Saturday, June 23, 2018
Politics

Sweet deals are business as usual in Florida government

It is an amazing place, that capital of ours.

A city where campaign donations are forever chaste, and conflicts of interest can never be found. If money trades hands and a favorable decision follows, it's not considered shady at all.

In Tallahassee, that is what is known as a coincidence.

We were reminded of this Candyland innocence again this week when a St. Petersburg company got $52 million worth of business from the state-run Citizens Property Insurance Corp.

Did Heritage Property and Casualty Corp. get a corporate care package because it had donated more than $140,000 to Gov. Rick Scott and the Republican Party of Florida?

Gosh, no.

It had to be Heritage's long and distinguished record of service (Nine months and counting!) and the president's intimate familiarity with insurance regulators (Numerous complaints and fines at two previous companies!) that made Heritage more desirable than any other outfit.

As for the campaign donations that began flowing into Tallahassee two months after Heritage opened its doors?

Total coincidence.

It's sort of like the random confluence of events on the final day of the state legislative session. Lawmakers cut funding for the publicly run Florida Virtual School at almost the same time they opened the doors and eased the vetting process for private, out-of-state online schools.

Presumably, one of those virtual private schools will be K12. This is the company that used teachers with improper certificates and falsified documents to cover it up, according to a 2012 study by the Florida Center for Investigative Reporting.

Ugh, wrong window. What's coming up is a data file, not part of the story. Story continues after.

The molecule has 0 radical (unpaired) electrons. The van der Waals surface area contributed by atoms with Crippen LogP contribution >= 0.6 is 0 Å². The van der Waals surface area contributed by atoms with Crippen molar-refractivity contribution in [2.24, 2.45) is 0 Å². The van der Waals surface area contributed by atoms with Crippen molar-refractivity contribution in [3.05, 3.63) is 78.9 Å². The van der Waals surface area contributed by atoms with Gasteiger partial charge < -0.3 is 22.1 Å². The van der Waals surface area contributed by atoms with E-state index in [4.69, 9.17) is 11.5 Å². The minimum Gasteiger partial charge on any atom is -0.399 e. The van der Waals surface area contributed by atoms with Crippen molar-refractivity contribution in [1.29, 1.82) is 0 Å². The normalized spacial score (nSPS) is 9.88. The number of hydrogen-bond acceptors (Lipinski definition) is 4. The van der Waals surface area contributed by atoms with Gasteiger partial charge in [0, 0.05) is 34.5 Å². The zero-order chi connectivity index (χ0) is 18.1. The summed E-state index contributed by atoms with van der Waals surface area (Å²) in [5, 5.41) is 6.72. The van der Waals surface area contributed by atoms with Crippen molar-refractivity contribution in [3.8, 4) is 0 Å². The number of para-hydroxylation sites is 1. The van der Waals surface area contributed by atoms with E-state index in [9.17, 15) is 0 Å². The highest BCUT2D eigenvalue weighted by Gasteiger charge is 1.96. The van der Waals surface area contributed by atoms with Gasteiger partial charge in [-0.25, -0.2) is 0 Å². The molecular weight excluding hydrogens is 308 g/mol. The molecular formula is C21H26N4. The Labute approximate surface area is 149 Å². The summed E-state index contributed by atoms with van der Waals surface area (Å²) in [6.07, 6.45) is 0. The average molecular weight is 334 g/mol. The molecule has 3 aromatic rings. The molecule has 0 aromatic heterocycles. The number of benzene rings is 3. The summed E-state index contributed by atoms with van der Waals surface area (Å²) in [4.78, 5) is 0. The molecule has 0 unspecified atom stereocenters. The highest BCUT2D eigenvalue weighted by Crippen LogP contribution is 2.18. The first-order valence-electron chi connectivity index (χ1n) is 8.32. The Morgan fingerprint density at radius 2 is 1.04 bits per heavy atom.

Did lawmakers decide it was a good idea to rubber stamp these private schools because K12 donated nearly $50,000 to legislators and the Republican Party of Florida?

Heavens, no.

A mere coincidence.

In fact, it reminds me of how the state is disbursing Medicaid funds. It could have kept pouring money into nonprofit hospitals that serve as a safety net for the needy.

Instead, the new formula increased gains for for-profit hospitals at three times the rate of those nonprofits.

HCA, which once paid the largest Medicare fraud settlement in history, benefited more than any other for-profit. HCA's windfall was nearly double the total of all the state's nonprofits combined.

Now if you believe in cause-and-effect, you might assume HCA's $1.6 million in campaign donations had something to do with this.

Of course in Tallahassee, such decisions are considered completely unrelated.

Ditto for out-of-state charter school companies that donate freely to campaigns and just got $91 million worth of construction funds, despite charters failing at a much higher rate than public schools.

Or utility companies that deliver wheelbarrows of cash to the governor and the state Republican Party and get to collect hundreds of millions of dollars for nuclear plants they're not obligated to build.

Or Florida Blue donating more than $350,000 to Scott's political committee as well as the Republican and Democratic parties of Florida earlier this year, and seeing legislators decide to keep an insurance tax break intact instead of giving millions of Floridians a paltry $12 break on vehicle registration prices.

So, were these examples lumped together for a reason?

Nah, it's total coincidence.

Comments
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